A flaw in the load-balancer imperiled data of thousands of the city’s WiFi service users.
A flaw in the load-balancer imperiled data of thousands of the city’s WiFi service users.

As a growing number of cities provide free WiFi networks become, a security researcher demonstrated his successful hack of his city's WiFi network.

Equus Technologies head of research Amihai Neiderman exploited a buffer-overflow flaw in the network's load balancer. The flaw in the load balancer, a reverse proxy device, imperiled data of thousands of the city's WiFi service users.

Neiderman disclosed the vulnerability at DefCamp7, an information security conference in Bucharest, Romania. The attack highlights the ease through which even a single router's flaw affects WiFi users, even as numerous routers are vulnerable. Routers are increasingly used to launch DDoS attacks, although many users remain unaware of risks posed by public WiFi.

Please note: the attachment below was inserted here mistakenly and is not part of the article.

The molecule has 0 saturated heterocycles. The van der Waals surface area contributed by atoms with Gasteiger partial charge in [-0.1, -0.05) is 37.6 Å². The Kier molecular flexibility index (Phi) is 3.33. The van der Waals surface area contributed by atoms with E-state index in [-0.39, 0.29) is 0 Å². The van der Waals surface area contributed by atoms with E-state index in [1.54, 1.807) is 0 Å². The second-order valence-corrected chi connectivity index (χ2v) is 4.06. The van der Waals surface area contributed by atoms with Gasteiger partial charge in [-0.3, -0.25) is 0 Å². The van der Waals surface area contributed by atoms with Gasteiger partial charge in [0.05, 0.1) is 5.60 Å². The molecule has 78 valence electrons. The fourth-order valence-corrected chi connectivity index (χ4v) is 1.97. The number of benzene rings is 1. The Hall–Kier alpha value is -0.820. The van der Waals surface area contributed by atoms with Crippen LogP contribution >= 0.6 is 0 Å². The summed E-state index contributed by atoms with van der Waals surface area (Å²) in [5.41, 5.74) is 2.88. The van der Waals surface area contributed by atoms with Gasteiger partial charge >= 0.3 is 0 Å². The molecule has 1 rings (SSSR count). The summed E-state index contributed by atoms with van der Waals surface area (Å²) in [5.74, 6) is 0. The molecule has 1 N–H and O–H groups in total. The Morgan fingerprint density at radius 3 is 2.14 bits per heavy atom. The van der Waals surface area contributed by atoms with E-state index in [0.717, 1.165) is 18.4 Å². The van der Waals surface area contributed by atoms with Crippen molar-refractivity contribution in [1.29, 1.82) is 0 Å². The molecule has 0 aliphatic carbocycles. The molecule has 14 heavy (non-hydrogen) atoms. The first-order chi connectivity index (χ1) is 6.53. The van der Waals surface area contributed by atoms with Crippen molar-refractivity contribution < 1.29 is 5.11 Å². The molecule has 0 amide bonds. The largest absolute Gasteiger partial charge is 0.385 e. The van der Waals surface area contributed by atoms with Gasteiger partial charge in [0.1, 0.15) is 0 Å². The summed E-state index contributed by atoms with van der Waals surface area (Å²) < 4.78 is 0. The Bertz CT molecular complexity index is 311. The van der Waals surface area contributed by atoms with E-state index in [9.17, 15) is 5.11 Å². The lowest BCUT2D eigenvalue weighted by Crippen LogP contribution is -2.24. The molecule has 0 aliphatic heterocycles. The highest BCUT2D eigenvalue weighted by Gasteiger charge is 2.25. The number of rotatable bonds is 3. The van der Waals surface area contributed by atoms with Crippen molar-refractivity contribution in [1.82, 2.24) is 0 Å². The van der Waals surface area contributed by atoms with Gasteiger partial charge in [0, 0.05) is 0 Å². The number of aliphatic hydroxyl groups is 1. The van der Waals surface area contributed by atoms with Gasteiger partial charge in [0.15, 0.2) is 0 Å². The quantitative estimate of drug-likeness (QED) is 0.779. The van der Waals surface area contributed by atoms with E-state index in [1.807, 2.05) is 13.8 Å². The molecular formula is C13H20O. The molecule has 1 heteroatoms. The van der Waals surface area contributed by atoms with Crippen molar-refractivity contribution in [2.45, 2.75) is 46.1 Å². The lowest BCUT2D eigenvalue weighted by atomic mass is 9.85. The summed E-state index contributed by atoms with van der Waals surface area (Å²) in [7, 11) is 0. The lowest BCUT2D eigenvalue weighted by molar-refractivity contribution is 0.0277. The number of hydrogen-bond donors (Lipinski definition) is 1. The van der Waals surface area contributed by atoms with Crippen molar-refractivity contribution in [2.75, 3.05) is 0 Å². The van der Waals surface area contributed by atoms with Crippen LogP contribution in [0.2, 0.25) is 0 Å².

Check Point Security Mobile Area Manager Pavel Berengoltz noted that the research is one of many security issues that exist in current WiFi networks ecosystems. “From faulty configuration to vulnerable and unpatched firmware, attackers have a wide attack surface to exploit in order to hijack the traffic of connected devices. Users should “keep their eyes open” for unusual behavior when connecting to a WiFi network, Berengoltz wrote to SC Media.

The logic vulnerability in a simpler version of the device's firmware is the perfect example of a “needle in the haystack,” according to Alert Logic Cybersecurity Evangelist Paul Fletcher. The exploit demonstrates the “24/7 battle” that security professionals are up against, he wrote in an email to SC Media. “Good application security and DevSecOps practices would minimize these types of vulnerabilities.”